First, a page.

See generally Pell v. Procunier, 417 U.S. 817, 826, 94 S.Ct. 2800, 41 L.Ed.2d 495 (1974); Gregory v. Chicago, 394 U.S. 111, 125, 89 S.Ct. 946, 22 L.Ed.2d 134 (1969); Princess Anne, note 10 supra; Adderly v. Florida, 385 U.S. 39, 87 S.Ct. 242, 17 L.Ed.2d 149 (1966); Cox v. Louisiana, 379 U.S. 536, 85 S.Ct. 453, 13 L.Ed.2d 471 (1965); Edwards v. South Carolina, 372 U.S. 229, 83 S.Ct. 680, 9 L.Ed.2d 697 (1963); Poulos v. New Hampshire, 345 U.S. 395, 73 S.Ct. 760, 97 L.Ed. 1105 (1953); Cox v. New Hampshire, 312 U.S. 569, 61 S.Ct. 762, 85 L.Ed. 1049 (1941); Cantwell v. Connecticut, 310 U.S. 296, 60 S.Ct. 900, 84 L.Ed. 1213 (1940). The no-camping regulation, which does not involve the Government even indirectly in control of political expression, stands on much firmer ground than the NCP regulation purporting to limit the size, place and compass of demonstrations conducted in Washington area parks. See 36 C.F.R. 50.19; A Quaker Action Group (I) v. Hickel, 137 U.S.App.D.C. 176, 421 F.2d 1111 (1969) (modifying preliminary injunction against application of regulations); A Quaker Action Group (II) v. Hickel, 139 U.S.App.D.C. 1, 429 F.2d 185 (1970) (reversing grant of summary judgment for U.S. and remand); A Quaker Action Group (III) v. Morton, 148 U.S.App.D.C. 346, 460 F.2d 854 (1971) (reversing another grant of summary judgment for Government and further remand); A Quaker Action Group (IV) v. Morton, 362 F.Supp. 1161 (1973) (District Court order upholding regulations with modifications), appeal pending, No. 73-2061 (argued 27 Feb. 1974); see also Women Strike for Peace v. Morton, 153 U.S.App.D.C. 198, 472 F.2d 1273 (1972) (total ban under 36 C.F.R. 50.19 on erection of structures incident to demonstration invalidated)
Appellees argue that permitting them free expression of ideas without regard to time of night, while prohibiting them from 'camping,' defined as sleeping or laying down bedrolls incidental to such slumber, is an unenforceable absurdity, because it allows them to occupy the same plot of ground for the same period of time (to the exclusion of other users) as if they had been permitted to establish their 'symbolic campsite.'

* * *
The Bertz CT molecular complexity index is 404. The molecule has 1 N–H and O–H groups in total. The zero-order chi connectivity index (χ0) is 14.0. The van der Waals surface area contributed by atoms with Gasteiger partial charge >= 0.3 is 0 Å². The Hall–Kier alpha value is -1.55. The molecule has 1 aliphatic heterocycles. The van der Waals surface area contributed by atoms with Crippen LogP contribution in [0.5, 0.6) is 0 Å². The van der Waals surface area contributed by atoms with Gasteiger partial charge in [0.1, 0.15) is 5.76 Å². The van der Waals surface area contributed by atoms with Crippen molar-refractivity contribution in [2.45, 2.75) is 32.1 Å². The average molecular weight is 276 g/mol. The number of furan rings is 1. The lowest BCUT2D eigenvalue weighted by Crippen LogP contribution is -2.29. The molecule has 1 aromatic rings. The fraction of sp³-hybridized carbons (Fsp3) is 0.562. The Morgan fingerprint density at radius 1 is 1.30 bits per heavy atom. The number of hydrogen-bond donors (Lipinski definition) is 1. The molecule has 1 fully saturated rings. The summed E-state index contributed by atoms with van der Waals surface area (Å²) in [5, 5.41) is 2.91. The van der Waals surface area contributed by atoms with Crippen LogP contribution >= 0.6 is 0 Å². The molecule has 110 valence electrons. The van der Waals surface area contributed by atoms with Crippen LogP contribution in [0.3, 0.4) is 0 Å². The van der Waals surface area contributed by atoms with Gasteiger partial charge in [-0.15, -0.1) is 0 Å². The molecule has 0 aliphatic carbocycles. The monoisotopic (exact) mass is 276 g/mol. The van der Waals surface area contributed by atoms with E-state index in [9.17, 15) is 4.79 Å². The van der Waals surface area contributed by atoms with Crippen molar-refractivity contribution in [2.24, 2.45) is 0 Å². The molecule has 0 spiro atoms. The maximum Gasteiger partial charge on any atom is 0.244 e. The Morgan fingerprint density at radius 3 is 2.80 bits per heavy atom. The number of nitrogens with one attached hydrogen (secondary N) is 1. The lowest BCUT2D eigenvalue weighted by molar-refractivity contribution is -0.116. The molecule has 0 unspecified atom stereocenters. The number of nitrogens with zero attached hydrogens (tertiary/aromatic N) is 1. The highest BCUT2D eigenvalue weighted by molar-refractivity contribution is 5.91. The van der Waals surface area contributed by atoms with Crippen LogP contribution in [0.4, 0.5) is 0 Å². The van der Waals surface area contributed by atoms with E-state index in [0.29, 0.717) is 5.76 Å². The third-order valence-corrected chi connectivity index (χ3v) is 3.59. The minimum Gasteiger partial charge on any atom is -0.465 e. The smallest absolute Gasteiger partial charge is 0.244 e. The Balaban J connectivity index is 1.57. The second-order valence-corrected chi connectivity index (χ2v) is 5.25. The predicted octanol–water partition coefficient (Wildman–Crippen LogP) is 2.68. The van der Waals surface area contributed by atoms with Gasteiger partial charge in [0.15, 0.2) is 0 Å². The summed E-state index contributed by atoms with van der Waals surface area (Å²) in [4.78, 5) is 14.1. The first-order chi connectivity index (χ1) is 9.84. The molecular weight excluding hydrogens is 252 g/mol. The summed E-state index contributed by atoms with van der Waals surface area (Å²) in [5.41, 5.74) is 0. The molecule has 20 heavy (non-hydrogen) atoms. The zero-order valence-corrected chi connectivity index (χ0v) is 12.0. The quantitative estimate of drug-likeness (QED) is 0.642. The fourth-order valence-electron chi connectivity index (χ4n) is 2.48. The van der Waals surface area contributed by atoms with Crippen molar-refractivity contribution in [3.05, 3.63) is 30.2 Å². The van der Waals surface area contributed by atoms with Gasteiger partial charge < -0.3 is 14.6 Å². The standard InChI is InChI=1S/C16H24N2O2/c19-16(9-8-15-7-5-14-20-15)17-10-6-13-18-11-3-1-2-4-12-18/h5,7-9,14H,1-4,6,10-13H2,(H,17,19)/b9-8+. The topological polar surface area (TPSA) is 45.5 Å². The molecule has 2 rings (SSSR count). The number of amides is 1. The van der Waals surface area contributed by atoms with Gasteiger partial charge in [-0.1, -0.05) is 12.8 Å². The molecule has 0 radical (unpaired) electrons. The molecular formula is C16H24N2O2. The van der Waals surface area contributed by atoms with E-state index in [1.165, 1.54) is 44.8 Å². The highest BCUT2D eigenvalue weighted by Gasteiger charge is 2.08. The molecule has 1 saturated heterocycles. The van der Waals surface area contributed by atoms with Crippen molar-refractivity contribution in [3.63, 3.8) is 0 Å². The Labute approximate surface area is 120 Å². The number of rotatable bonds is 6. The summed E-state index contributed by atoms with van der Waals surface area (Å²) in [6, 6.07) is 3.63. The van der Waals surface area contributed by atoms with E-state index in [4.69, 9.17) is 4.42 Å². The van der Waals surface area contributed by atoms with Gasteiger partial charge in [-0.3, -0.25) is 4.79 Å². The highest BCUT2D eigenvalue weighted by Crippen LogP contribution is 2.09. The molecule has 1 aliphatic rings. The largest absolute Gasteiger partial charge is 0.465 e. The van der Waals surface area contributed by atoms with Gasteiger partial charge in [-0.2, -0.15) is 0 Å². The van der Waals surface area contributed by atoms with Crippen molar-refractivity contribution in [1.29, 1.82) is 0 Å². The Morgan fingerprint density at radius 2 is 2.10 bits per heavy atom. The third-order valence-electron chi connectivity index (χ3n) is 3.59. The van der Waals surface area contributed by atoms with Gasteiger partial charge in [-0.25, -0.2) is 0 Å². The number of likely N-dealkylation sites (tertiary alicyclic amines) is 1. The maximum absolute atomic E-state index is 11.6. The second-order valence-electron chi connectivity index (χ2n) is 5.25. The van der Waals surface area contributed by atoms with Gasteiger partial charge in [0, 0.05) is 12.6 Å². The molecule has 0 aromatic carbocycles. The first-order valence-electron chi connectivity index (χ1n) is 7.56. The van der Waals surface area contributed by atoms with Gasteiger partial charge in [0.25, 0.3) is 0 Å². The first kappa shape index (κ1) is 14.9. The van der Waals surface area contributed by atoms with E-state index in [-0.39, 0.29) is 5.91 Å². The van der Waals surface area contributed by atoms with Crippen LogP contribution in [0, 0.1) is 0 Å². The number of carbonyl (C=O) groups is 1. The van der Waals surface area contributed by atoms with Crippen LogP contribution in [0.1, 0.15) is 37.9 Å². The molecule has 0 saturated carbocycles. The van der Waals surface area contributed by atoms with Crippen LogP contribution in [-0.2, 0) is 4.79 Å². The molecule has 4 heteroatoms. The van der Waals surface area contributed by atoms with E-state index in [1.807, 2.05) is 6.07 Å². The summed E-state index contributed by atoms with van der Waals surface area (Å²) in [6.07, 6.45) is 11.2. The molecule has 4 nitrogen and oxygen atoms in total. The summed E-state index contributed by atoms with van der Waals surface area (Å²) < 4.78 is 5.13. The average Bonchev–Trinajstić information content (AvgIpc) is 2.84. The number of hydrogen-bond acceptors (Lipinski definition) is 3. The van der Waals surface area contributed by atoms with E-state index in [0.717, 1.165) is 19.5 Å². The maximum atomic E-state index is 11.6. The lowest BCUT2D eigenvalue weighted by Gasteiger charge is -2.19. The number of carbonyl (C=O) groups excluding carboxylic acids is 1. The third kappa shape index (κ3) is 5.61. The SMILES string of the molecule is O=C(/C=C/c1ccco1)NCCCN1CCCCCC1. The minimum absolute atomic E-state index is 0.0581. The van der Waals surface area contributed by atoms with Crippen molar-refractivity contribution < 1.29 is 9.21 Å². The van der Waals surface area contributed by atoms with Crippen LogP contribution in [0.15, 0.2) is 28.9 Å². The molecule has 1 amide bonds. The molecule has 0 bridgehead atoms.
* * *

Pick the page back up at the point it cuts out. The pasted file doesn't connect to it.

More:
While it is somewhat anomalous to allow citizens to sit and even recline on the ground, while enjoining them from sleeping, the District Court's injunction in this case would have had far-reaching and deleterious consequences. By permitting the VVAW to camp simply because they had established a nexus between that encampment and the message they wished to convey, the District Court order would have required that in futuro the Superintendent of NCP in the exercise of his discretion under 36 C.F.R. 50.27 examine the nature of each organization which applied for a camping permit and consider the tenor of its message in order to identify those groups entitled to camp. That task would have been an open invitation to the very type of arbitrary exclusion of disfavored voices appellees allege is behind the Superintendent's denial in this case. See Hague v. CIO, 307 U.S. 496, 59 S.Ct. 954, 83 L.Ed. 1423 (1939), and cases cited in note 10, supra.